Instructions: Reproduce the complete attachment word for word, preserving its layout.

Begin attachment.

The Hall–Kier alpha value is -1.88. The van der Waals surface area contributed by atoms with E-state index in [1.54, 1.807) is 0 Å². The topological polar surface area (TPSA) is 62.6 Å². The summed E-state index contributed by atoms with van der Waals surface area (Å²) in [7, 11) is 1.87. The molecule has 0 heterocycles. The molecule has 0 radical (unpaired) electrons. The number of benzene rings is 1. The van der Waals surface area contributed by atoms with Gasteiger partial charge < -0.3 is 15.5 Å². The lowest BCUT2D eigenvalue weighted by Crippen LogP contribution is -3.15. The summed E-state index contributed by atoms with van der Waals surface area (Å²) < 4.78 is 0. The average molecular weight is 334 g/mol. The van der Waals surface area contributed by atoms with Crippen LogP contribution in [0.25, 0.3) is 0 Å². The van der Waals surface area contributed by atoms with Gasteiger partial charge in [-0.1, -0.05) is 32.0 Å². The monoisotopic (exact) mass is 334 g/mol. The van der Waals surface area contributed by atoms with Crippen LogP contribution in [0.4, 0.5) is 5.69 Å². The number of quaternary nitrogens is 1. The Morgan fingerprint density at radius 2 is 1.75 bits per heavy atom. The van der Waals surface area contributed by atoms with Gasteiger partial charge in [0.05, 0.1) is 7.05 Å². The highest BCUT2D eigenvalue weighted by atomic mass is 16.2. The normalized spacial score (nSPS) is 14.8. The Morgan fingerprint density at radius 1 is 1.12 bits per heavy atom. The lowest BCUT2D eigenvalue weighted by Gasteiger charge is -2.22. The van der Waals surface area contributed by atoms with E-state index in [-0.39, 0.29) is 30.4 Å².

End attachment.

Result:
The Hall–Kier alpha value is -1.88. The van der Waals surface area contributed by atoms with E-state index in [1.54, 1.807) is 0 Å². The topological polar surface area (TPSA) is 62.6 Å². The summed E-state index contributed by atoms with van der Waals surface area (Å²) in [7, 11) is 1.87. The molecule has 0 heterocycles. The molecule has 0 radical (unpaired) electrons. The number of benzene rings is 1. The van der Waals surface area contributed by atoms with Gasteiger partial charge < -0.3 is 15.5 Å². The lowest BCUT2D eigenvalue weighted by Crippen LogP contribution is -3.15. The summed E-state index contributed by atoms with van der Waals surface area (Å²) < 4.78 is 0. The average molecular weight is 334 g/mol. The van der Waals surface area contributed by atoms with Crippen LogP contribution in [0.25, 0.3) is 0 Å². The van der Waals surface area contributed by atoms with Gasteiger partial charge in [-0.1, -0.05) is 32.0 Å². The monoisotopic (exact) mass is 334 g/mol. The van der Waals surface area contributed by atoms with Crippen LogP contribution in [0.4, 0.5) is 5.69 Å². The number of quaternary nitrogens is 1. The Morgan fingerprint density at radius 2 is 1.75 bits per heavy atom. The van der Waals surface area contributed by atoms with Gasteiger partial charge in [0.05, 0.1) is 7.05 Å². The highest BCUT2D eigenvalue weighted by atomic mass is 16.2. The normalized spacial score (nSPS) is 14.8. The Morgan fingerprint density at radius 1 is 1.12 bits per heavy atom. The lowest BCUT2D eigenvalue weighted by Gasteiger charge is -2.22. The van der Waals surface area contributed by atoms with E-state index in [-0.39, 0.29) is 30.4 Å².